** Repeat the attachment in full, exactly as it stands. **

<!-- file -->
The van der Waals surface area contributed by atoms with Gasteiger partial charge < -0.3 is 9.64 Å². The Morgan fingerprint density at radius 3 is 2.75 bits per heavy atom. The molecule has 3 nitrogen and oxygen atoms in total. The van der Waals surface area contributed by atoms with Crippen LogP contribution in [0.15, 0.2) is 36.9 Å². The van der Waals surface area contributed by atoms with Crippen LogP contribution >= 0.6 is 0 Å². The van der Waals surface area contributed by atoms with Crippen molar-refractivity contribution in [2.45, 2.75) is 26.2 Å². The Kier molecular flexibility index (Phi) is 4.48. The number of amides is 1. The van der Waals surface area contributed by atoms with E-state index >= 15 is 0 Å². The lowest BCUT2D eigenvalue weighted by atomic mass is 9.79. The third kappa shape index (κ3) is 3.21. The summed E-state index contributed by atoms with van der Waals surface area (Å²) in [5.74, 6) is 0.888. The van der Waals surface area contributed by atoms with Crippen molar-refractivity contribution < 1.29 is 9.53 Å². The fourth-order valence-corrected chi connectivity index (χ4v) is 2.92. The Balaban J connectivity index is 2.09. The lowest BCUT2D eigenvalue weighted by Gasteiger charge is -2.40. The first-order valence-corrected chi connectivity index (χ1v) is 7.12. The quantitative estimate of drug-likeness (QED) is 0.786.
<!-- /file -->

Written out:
The van der Waals surface area contributed by atoms with Gasteiger partial charge < -0.3 is 9.64 Å². The Morgan fingerprint density at radius 3 is 2.75 bits per heavy atom. The molecule has 3 nitrogen and oxygen atoms in total. The van der Waals surface area contributed by atoms with Crippen LogP contribution in [0.15, 0.2) is 36.9 Å². The van der Waals surface area contributed by atoms with Crippen LogP contribution >= 0.6 is 0 Å². The van der Waals surface area contributed by atoms with Crippen molar-refractivity contribution in [2.45, 2.75) is 26.2 Å². The Kier molecular flexibility index (Phi) is 4.48. The number of amides is 1. The van der Waals surface area contributed by atoms with E-state index >= 15 is 0 Å². The lowest BCUT2D eigenvalue weighted by atomic mass is 9.79. The third kappa shape index (κ3) is 3.21. The summed E-state index contributed by atoms with van der Waals surface area (Å²) in [5.74, 6) is 0.888. The van der Waals surface area contributed by atoms with Crippen molar-refractivity contribution < 1.29 is 9.53 Å². The fourth-order valence-corrected chi connectivity index (χ4v) is 2.92. The Balaban J connectivity index is 2.09. The lowest BCUT2D eigenvalue weighted by Gasteiger charge is -2.40. The first-order valence-corrected chi connectivity index (χ1v) is 7.12. The quantitative estimate of drug-likeness (QED) is 0.786.